There is one more piece to the logic of hypothesis testing. The choice of an alpha level lays us open to making one of two kinds of error—called, conveniently, Type I errors and Type II errors.

If we reject the null hypothesis when it’s really true, that’s a Type I error. If we fail to reject the null hypothesis when it is, in fact, false, that’s a Type II error.

Suppose the government of a small Caribbean island wants to increase tourism. To do this, somebody suggests implementing a program to teach restaurant workers to wash their hands after going to the bathroom and before returning to work. The idea is to lower the incidence of food-related disease and instill confidence among potential tourists. The program is implemented in a small number of restaurants as a pilot study and you get to evaluate the results.

The null hypothesis is that the average amount of food-borne disease will be the same in restaurants that don’t implement the program and in restaurants that do. The data show that H_{0} is false at the .05 level of significance. This is great news. The program works. But suppose you reject the null hypothesis when it’s really true—the program really is useless. Your Type I error (accepting H_{0} when it’s false) sets off a flurry of activity: The Ministry of Health requires restaurant owners to shell out for the program. And for what?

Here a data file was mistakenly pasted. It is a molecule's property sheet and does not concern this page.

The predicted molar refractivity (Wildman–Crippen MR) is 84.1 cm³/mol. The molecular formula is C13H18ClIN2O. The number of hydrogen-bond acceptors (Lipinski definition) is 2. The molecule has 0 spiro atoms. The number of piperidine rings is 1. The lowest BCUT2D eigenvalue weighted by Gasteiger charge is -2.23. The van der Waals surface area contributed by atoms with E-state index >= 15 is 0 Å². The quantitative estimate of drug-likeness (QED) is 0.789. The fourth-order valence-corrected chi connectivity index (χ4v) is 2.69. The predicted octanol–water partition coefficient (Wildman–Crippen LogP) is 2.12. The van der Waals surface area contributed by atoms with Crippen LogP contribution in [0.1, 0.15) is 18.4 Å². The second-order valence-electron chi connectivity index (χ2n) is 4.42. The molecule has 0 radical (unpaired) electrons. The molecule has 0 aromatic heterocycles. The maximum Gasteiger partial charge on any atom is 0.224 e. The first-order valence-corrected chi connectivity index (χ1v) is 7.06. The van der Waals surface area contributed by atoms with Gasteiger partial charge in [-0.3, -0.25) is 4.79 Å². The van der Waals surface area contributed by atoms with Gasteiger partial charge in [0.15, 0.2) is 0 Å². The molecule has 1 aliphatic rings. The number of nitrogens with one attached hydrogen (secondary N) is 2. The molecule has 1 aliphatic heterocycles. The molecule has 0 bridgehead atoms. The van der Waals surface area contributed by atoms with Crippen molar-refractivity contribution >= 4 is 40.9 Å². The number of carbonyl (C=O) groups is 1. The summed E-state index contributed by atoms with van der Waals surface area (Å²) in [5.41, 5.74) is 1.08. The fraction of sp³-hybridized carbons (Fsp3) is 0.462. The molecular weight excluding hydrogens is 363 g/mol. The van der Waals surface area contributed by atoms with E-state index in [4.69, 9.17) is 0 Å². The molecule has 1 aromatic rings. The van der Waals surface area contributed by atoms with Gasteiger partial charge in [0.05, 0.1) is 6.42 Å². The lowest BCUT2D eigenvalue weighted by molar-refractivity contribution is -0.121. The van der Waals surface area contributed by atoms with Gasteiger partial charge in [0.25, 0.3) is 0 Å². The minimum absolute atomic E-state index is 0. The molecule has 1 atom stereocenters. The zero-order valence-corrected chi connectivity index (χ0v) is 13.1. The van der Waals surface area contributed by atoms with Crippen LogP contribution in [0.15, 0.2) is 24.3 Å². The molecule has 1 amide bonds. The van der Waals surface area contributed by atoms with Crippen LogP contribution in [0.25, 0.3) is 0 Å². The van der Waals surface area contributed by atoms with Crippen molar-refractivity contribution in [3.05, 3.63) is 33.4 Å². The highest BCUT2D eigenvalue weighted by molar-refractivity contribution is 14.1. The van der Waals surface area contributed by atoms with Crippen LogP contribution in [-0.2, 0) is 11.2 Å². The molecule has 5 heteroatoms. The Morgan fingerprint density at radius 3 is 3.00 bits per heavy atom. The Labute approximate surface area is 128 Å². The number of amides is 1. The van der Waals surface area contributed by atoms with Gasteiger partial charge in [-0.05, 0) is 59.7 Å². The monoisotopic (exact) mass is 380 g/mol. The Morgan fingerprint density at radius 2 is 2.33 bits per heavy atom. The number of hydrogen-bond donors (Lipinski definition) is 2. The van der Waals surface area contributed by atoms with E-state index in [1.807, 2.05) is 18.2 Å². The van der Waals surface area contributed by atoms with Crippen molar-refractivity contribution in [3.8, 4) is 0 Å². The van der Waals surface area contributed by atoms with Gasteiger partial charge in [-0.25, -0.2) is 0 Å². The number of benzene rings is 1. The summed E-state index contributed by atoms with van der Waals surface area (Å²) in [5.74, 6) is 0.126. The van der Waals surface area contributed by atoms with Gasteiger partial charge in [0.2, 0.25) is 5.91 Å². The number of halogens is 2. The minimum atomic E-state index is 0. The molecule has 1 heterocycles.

The obvious way to guard against this Type I error is to raise the bar and set alpha at, say, .01. That way, a Type I error would be made once in 100 tries, not 5 times in 100. But you see immediately the cost of this little ploy: It increases dramatically the probability of making a Type II error—not rejecting H_{0} when we should do exactly that. In this case— where H_{0} being false means that the program works but you don’t detect that—the result is that you place people at greater risk of food-borne disease.

In a probabilistic science, we are always in danger of making one or the other of these errors. Do we try to avoid one kind more than the other? It depends on what’s at stake. A Type I error at the .01 level for an HIV test means that 1 person out of 100 is declared HIV-free when they are really HIV-positive. How big a sample do you need to get that error level down to one out of a thousand? This is the kind of question answered by power analysis, which we’ll look at in chapter 21.